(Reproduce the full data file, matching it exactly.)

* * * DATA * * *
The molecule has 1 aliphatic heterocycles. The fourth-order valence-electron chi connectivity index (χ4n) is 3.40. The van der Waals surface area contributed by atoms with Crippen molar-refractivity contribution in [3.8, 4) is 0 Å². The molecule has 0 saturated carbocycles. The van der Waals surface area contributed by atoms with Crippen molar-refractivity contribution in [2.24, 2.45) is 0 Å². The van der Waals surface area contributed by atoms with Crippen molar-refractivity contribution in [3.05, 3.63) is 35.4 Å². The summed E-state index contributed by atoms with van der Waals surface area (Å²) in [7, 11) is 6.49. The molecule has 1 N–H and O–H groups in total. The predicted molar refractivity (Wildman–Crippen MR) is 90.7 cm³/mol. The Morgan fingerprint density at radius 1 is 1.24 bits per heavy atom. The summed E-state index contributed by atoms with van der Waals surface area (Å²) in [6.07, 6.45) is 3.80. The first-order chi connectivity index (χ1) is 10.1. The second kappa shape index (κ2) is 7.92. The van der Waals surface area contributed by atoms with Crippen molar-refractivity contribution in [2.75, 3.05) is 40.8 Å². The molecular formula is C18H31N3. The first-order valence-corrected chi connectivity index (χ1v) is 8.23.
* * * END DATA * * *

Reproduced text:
The molecule has 1 aliphatic heterocycles. The fourth-order valence-electron chi connectivity index (χ4n) is 3.40. The van der Waals surface area contributed by atoms with Crippen molar-refractivity contribution in [3.8, 4) is 0 Å². The molecule has 0 saturated carbocycles. The van der Waals surface area contributed by atoms with Crippen molar-refractivity contribution in [2.24, 2.45) is 0 Å². The van der Waals surface area contributed by atoms with Crippen molar-refractivity contribution in [3.05, 3.63) is 35.4 Å². The summed E-state index contributed by atoms with van der Waals surface area (Å²) in [7, 11) is 6.49. The molecule has 1 N–H and O–H groups in total. The predicted molar refractivity (Wildman–Crippen MR) is 90.7 cm³/mol. The Morgan fingerprint density at radius 1 is 1.24 bits per heavy atom. The summed E-state index contributed by atoms with van der Waals surface area (Å²) in [6.07, 6.45) is 3.80. The first-order chi connectivity index (χ1) is 10.1. The second kappa shape index (κ2) is 7.92. The van der Waals surface area contributed by atoms with Crippen molar-refractivity contribution in [2.75, 3.05) is 40.8 Å². The molecular formula is C18H31N3. The first-order valence-corrected chi connectivity index (χ1v) is 8.23.